March 12, 2018 / 5:12 PM / 6 months ago

Major plot twist for students at Saudi Arabia's first cinema school

JEDDAH (Reuters) - Student Sama Kinsara adjusts her camera at Saudi Arabia’s only cinema school, her dream of seeing her work on the big screen coming into focus after the lifting of the country’s 35-year ban on cinema.

“Everything is about to change,” the first-year student of “visual and digital production” at Effat University in Jeddah told Reuters.

Her course is to be renamed “cinematic arts”, dropping the deceptive title employed originally to help stay under the radar of religious police and local communities opposed to the idea of men teaching women how to make movies.

Kinsara and her classmates on the four-year, women-only course have been able to film outside the university grounds for the first time.

“A girl carrying a camera and shooting in the streets is pushing boundaries,” said Mohamed Ghazala, head of Effat’s Visual and Digital Production Department, which began the course in 2013.

A Saudi woman studies film making at a university in Jeddah, Saudi Arabia March 7, 2018. Picture taken March 7, 2018. REUTERS/Yasser Bakhsh

The changes follow the lifting of restrictions by reform-minded Crown Prince Mohammed bin Salman over the last year.

Authorities hope that by opening 300 cinemas and building a film industry, more than $24 billion can be added to the economy and 30,000 jobs created.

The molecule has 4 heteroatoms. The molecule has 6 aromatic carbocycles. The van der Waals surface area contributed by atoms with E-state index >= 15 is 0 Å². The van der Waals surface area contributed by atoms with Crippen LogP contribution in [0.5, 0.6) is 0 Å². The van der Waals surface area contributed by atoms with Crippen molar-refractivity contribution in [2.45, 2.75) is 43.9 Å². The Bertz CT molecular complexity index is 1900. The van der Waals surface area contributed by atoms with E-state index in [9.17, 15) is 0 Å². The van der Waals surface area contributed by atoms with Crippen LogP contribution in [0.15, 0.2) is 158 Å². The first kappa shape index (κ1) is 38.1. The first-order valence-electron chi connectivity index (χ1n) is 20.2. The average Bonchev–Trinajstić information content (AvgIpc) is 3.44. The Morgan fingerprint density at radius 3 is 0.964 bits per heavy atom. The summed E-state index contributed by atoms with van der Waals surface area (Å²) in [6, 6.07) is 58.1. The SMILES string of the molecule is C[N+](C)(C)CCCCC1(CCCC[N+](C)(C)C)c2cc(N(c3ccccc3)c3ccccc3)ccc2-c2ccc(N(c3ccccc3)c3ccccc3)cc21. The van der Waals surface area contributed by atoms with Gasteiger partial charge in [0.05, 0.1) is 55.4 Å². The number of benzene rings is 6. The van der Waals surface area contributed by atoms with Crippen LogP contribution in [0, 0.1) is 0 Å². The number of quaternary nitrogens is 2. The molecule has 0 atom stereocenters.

Cinema is one of several new avenues for Saudi women, who can now attend soccer matches, take part in sport, and in a few months will be allowed to drive cars.

The deeply conservative kingdom is still one of most restrictive countries for women in the world, with a guardianship system requiring women to have a male relative’s approval for important decisions.

For film student Qurratulain Waheb, the chance to get off the university campus and film with her classmates is welcomed.

“Before, there was a problem if we had a camera in the malls, we were not allowed to enter the malls but things are getting smoother now when we have access,” said

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“When we have permissions it gets easier, it gets better and people are more accepting. They want to see what we’re doing.”

Reporting by Emily Wither; Editing by Patrick Johnston and Andrew Roche

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